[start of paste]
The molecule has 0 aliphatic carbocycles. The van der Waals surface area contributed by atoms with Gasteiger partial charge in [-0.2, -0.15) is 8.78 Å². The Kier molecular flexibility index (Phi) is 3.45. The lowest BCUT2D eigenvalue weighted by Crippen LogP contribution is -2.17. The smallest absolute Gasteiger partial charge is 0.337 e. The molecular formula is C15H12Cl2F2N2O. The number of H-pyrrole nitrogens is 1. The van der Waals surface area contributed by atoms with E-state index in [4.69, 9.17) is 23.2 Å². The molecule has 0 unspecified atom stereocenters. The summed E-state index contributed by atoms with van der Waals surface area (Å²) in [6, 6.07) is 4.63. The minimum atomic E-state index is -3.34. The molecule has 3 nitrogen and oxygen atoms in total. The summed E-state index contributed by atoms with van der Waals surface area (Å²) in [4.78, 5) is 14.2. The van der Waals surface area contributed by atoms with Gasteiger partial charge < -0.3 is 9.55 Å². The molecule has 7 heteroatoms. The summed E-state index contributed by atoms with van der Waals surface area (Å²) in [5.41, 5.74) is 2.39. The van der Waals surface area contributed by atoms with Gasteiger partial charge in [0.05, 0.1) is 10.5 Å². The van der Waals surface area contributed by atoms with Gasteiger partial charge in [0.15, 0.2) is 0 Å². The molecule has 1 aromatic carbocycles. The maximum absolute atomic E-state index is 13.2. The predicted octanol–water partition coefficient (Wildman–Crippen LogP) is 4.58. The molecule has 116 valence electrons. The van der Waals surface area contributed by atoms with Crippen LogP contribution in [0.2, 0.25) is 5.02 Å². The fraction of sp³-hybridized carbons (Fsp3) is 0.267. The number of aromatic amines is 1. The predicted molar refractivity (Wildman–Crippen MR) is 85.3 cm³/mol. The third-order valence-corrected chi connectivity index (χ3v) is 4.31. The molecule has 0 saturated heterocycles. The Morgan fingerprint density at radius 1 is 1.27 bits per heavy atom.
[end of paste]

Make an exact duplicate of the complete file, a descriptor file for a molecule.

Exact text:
The molecule has 0 aliphatic carbocycles. The van der Waals surface area contributed by atoms with Gasteiger partial charge in [-0.2, -0.15) is 8.78 Å². The Kier molecular flexibility index (Phi) is 3.45. The lowest BCUT2D eigenvalue weighted by Crippen LogP contribution is -2.17. The smallest absolute Gasteiger partial charge is 0.337 e. The molecular formula is C15H12Cl2F2N2O. The number of H-pyrrole nitrogens is 1. The van der Waals surface area contributed by atoms with E-state index in [4.69, 9.17) is 23.2 Å². The molecule has 0 unspecified atom stereocenters. The summed E-state index contributed by atoms with van der Waals surface area (Å²) in [6, 6.07) is 4.63. The minimum atomic E-state index is -3.34. The molecule has 3 nitrogen and oxygen atoms in total. The summed E-state index contributed by atoms with van der Waals surface area (Å²) in [4.78, 5) is 14.2. The van der Waals surface area contributed by atoms with Gasteiger partial charge < -0.3 is 9.55 Å². The molecule has 7 heteroatoms. The summed E-state index contributed by atoms with van der Waals surface area (Å²) in [5.41, 5.74) is 2.39. The van der Waals surface area contributed by atoms with Gasteiger partial charge in [0.05, 0.1) is 10.5 Å². The van der Waals surface area contributed by atoms with Gasteiger partial charge in [0.15, 0.2) is 0 Å². The molecule has 1 aromatic carbocycles. The maximum absolute atomic E-state index is 13.2. The predicted octanol–water partition coefficient (Wildman–Crippen LogP) is 4.58. The molecule has 116 valence electrons. The van der Waals surface area contributed by atoms with Crippen LogP contribution in [0.2, 0.25) is 5.02 Å². The fraction of sp³-hybridized carbons (Fsp3) is 0.267. The number of aromatic amines is 1. The predicted molar refractivity (Wildman–Crippen MR) is 85.3 cm³/mol. The third-order valence-corrected chi connectivity index (χ3v) is 4.31. The molecule has 0 saturated heterocycles. The Morgan fingerprint density at radius 1 is 1.27 bits per heavy atom.